|The first Madison Square Gardens, New York|
Imagine, it's February 1883 and you are standing shoulder to shoulder in a sold out crowd in the first Madison Square Gardens. The smell of cigarette smoke and whisky loft in the air while upbeat tunes of a brass band play in the musical section. Vendors are busy selling roasted chestnuts and pickled eggs while the celebrities of the day alongside the average folk to watch the spectacle before them. Wagers are made and hundreds of thousands of dollars trade between hands as the spectators urge on there favorite athlete to achieve athletic brilliance. The collective tension builds as the clock ticks; it's now noon on a Saturday and there is only 12 hours remaining.
|Edward Payson Weston|
Pedestrian Racing got the spark it needed from a lost bet. Edward Payson Weston lost a wager in regards to the outcome of the 1861 American presidential election. His penalty was to walk from Boston to Washington D.C. to view the inauguration of Abraham Lincoln. The terrible weather and deep snow slowed his pace whilst averaging 51 miles a day over a 453 mile distance just wasn't enough and Weston missed the inauguration. All was not lost as news spread quickly of this impossible task and Weston found himself a major celebrity with the newspapers eager to document his next feat. A $10,000 wager in 1867 catapulted Weston's career to the next level which saw him walk from Portland, Maine to Chicago in 25 days, not walking on Sundays. Along the 1,326 mile stretch fans, marching bands, and local politicians would greet him from town to town showing him hospitality. Across the early 1870's Weston attempted a series of walks against time. Yet the year 1874 brought about the w
idely regarded, impossible feat of walking 500 miles in 6 days. At this point other pedestrians were attempting this great task but on the 14-19 of December, 1874 Edward Weston finally achieved that distance. The incredible publicity immediately stirred up interest from many new athletes to the sport and not soon after did competition get fierce. One of those new to the sport was Daniel O'Leary, an Irish door to door book salesman. O'Leary very quickly compiled an excellent list of accomplishments. In 1876 Weston and O'Leary travelled to compete in Britain where Weston proved victorious the previous year. In front of 70,000 onlookers O'Leary emerged the winner. The promoter Sir John Astley was so enthusiastic that he chose to promote a whole series of similar races called the Astley Belt and due to the differences in opinion about the fairness of Weston's walking action, the events were labeled 'go-as-you-please' which was open to both runners and walkers. The new labeling of these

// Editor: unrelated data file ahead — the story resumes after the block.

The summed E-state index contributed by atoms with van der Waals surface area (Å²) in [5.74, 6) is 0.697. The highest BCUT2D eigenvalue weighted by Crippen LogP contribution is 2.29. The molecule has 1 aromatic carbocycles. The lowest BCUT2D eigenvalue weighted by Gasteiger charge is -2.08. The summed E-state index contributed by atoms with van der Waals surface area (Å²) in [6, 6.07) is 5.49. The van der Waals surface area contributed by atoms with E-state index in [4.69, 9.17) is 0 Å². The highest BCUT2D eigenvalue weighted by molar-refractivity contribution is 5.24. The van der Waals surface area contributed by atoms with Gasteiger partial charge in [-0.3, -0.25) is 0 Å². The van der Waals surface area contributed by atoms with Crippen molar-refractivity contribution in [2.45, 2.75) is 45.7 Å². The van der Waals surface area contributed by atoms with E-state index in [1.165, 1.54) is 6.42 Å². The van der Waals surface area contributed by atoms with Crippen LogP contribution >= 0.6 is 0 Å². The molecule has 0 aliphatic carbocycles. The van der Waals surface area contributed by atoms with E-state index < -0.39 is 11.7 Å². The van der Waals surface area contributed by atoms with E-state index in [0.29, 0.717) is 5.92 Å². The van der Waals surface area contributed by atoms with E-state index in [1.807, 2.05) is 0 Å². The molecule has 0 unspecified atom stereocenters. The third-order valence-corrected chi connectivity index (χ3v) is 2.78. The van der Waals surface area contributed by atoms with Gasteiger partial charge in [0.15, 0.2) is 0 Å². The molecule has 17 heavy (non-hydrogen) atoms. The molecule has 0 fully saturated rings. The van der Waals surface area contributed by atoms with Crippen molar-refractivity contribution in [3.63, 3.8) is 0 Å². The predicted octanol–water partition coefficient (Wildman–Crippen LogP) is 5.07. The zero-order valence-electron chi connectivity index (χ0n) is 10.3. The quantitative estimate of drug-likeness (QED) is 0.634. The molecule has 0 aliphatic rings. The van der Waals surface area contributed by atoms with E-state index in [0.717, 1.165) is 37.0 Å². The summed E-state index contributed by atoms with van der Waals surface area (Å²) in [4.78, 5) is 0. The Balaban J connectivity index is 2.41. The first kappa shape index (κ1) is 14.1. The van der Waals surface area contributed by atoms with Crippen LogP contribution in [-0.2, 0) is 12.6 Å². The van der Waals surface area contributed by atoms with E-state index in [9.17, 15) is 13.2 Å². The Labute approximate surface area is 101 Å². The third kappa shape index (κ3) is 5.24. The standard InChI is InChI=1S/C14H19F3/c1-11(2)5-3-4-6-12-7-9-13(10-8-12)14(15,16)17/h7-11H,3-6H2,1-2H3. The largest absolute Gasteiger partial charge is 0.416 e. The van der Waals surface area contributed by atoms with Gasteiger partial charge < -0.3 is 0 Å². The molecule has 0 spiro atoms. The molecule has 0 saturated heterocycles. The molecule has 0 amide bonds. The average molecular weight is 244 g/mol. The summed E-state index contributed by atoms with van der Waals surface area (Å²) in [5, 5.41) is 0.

|George Littlewood with Astley Belt|
|The Agricultural Hall, London|
Cycling events emerged quickly becoming the craze and the new sought out event to watch, while pedestrian races would still pop up from time to time the continual downward spiral was inevitable and by the early 1900's the sport was essentially buried.
A revival of the sport took place in 1979 when American Don Choi worked hard to regain the glory of this old sport by creating and promoting the modern multi-day race. The tables were turned in 1984 when George Littlewood's record set in 1888 was shattered when Greek Yiannis Kouros ran a mind numbing 635 miles /1022 km. Instead of this new record drawing attention to the multi-day events, for what ever reason the interest in the sport subsided again.
A second revival took foot again in the late 1980's and early 1990's when Australian Bryan Smith and Iranian James Zarei exceeded 1000 km. A new leader took hold in 1992 at an indoor race in La Rochelle,France by Frenchman Jean-Gilles Boussiquet surpassing Kouros' record with 640 miles/1030 km. For 13 long years Boussiquet's record stood until 2005 Kouros took back what was previously his by running 644 miles/ 1036 km in Colac, Australia and is still to this day the current world record holder for the 6 day. Many runners have emerged since such as German Wolfgang Schwerk, Brit William Sichel, and Americans Joe Fejes and David Johnston. However no one has come remotely close to equalling the Kouros' 2005 record.